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The FCC’s Office of Engineer and Technology (OET) has evaluated the devices listed below and has concluded that these devices are not only amateur transceivers but can easily be altered for use as Citizens Band (CB) transceivers as well. As such, OET has further concluded that these devices cannot legally be imported or marketed within the United States for the reasons discussed below. Further, the FCC General Council has issued a decision in a specific case involving one manufacturer and has concluded that dual use CB and amateur radios of the kind at issue may not be approved under the Commission’s rules and are in violation of several rules including the RF power level limits of 47 CFR 95.639. (letter from Christopher J. Wright, FCC-OGC to John F. Atwood, US Customs Service, dated May 17, 1999).
Transceivers used in the Amateur Radio Service below 30 MHz do not require FCC authorization prior to being imported into or marketed within the United States, but transceivers for other services, including the CB Radio Service (CB), do require Commission approval. The transceivers listed herein and other similar models operate in the amateur "10-meter band" and are often referred to as "10-meter" radios or "export" radios. The amateur 10-meter band uses frequencies that are very close to the channels set aside for use in the CB service. Some of the transceivers that manufacturers call "10-meter" radios either operate on CB frequencies as manufactured and imported or are designed such that internal circuits can readily be activated by a user, a service technician or a dealer to operate on CB frequencies. According to Section 95.603(c) of the Commission’s rules, a CB transmitter is a transmitter that operates or is intended to operate at a station authorized for the CB service. 47C.F.R. § 95.603(c). The Commission’s equipment authorization experts in the FCC Laboratory have determined that the transceivers listed herein and other similar models at issue here are intended for use on the CB frequencies as well as those in the amateur service because they have built-in capability to operate on CB frequencies. This capability can be readily activated by moving or removing a jumper plug, cutting or splicing a wire, plugging in a connector, or other simple means. Thus, all the transceivers listed herein and similar models fall within the definition of a CB transmitter. See 47C.F.R. § 95.603(c). A CB transmitter must be certificated by the FCC prior to marketing or importation. 47 C.F.R. §§ 95.603(c); 2.803.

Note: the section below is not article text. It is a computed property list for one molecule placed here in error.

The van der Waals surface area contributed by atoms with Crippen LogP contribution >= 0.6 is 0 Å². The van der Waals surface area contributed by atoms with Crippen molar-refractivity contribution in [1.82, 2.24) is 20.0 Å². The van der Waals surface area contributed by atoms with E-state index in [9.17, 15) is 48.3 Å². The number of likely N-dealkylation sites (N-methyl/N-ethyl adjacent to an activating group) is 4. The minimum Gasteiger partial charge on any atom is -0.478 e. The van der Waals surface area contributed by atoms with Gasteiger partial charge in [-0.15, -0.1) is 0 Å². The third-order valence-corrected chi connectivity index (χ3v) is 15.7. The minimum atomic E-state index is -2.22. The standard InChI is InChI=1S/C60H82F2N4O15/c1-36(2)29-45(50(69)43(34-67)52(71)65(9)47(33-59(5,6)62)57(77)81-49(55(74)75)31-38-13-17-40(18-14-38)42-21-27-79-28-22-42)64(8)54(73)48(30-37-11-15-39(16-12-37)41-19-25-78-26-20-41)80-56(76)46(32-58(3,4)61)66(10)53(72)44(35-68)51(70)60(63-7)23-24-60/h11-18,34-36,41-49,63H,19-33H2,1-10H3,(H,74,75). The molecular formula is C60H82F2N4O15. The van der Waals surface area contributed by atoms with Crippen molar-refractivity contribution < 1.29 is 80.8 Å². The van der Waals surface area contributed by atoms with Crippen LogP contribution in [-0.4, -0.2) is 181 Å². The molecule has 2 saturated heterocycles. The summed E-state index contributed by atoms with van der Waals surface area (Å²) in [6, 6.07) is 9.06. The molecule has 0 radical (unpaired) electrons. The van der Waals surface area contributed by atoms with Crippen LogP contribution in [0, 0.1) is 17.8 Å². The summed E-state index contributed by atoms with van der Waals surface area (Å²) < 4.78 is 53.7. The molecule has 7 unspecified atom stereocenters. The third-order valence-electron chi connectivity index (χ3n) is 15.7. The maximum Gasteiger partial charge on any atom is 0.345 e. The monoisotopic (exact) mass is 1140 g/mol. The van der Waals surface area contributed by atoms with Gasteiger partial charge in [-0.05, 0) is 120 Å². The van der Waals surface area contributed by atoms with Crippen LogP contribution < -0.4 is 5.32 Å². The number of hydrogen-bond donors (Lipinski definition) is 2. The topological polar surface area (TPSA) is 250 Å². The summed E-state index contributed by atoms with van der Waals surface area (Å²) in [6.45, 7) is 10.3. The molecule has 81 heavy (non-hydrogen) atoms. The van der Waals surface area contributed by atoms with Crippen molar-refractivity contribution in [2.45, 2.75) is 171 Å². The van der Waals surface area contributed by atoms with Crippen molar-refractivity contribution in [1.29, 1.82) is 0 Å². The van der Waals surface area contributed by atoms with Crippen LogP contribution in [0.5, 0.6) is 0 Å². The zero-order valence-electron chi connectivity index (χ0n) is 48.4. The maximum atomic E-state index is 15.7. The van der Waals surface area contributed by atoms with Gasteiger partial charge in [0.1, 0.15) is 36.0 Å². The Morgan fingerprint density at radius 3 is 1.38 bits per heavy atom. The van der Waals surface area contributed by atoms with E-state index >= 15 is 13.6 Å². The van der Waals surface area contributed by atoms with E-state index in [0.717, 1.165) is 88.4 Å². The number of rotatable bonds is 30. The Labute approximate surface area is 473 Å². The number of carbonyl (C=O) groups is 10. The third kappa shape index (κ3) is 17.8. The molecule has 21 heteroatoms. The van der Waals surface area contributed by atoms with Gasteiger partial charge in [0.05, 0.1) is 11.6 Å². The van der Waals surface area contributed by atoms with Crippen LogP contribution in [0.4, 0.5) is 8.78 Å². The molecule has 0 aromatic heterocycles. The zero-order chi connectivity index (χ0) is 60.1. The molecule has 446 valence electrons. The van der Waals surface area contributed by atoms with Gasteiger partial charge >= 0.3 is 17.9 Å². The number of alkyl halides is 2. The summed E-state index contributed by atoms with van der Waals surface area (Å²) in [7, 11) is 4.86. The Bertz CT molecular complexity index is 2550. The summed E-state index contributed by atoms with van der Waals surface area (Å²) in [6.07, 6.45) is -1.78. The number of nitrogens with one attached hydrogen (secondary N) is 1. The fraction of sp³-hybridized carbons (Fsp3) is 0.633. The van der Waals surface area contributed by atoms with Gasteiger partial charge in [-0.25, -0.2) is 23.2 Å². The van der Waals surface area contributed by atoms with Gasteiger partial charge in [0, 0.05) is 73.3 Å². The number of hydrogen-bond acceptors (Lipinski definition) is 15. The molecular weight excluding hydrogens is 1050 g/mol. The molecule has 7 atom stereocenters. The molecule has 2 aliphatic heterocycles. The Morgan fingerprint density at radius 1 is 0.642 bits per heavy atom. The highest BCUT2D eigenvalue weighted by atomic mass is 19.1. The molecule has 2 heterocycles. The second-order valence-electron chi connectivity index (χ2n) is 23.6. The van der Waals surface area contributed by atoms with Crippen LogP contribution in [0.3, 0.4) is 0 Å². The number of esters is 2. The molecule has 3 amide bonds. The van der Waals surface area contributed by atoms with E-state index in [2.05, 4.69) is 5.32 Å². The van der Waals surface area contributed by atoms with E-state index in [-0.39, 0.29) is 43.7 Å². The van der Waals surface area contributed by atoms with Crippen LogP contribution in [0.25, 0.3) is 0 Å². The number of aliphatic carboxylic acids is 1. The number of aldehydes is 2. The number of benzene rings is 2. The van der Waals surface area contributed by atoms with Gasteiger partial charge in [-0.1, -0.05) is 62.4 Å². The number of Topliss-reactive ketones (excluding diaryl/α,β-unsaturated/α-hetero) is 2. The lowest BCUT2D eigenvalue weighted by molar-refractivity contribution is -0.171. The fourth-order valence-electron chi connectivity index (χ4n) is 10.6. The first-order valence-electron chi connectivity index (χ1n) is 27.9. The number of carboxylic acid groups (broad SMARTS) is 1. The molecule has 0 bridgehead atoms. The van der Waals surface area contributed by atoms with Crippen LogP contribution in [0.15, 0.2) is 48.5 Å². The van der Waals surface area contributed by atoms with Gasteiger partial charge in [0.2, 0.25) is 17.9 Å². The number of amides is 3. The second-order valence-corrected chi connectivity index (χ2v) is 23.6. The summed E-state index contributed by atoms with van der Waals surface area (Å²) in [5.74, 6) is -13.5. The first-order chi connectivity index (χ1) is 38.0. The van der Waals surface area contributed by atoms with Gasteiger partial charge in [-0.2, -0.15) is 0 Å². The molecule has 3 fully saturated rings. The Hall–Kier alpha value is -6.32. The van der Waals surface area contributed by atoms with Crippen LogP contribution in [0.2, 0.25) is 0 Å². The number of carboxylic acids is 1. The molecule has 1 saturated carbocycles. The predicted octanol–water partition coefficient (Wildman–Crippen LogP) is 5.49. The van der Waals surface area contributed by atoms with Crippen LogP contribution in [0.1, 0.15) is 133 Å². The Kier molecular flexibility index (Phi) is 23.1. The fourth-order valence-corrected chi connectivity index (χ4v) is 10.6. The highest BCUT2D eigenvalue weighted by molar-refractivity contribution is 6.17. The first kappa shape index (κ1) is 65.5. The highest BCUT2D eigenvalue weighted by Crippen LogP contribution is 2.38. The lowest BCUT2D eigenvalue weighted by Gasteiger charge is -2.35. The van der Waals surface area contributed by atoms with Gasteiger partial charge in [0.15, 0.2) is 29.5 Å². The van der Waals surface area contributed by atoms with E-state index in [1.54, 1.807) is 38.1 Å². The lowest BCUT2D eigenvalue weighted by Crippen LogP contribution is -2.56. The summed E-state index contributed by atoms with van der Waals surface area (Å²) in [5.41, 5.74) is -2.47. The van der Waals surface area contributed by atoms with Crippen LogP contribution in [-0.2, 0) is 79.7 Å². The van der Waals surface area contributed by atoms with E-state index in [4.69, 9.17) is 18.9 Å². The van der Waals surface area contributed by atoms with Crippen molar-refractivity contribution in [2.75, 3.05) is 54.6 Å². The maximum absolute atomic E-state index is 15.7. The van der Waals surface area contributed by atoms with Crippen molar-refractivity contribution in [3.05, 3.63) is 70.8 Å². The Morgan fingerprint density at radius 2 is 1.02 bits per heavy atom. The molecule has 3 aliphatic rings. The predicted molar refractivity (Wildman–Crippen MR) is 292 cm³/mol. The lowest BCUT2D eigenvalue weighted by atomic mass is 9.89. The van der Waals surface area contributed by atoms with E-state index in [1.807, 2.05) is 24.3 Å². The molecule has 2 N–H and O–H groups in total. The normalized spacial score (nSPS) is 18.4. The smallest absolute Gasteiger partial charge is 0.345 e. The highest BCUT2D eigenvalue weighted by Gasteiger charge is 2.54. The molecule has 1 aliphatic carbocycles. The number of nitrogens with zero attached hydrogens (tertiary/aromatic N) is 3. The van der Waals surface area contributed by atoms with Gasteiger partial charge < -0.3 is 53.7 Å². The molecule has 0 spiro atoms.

Moreover, the dual use CB and amateur radios of the kind at issue here may not be certified under the Commission’s rules. Section 95.655(a) states: "….([CB] Transmitters with frequency capability for the Amateur Radio Services … will not be certificated.)" See also Amendment of Part 95, Subpart E, Technical Regulations in the Personal Radio Services Rules, FCC 88-256, 1888 WL 488084 (August 17, 1988). This clarification was added to explicitly foreclose the possibility of certification of dual use CB and amateur radios, see id, and thereby deter use by CB operators of frequencies allocated for amateur radio use.
In addition, the Commission’s equipment authorization experts have determined that these devices violate or appear to violate a number of the rules governing CB devices. For example, they may use emission types not permitted, or emit RF power at a level in excess of the levels permitted in the CB radio service. See 47 C.F.R. § 95.639.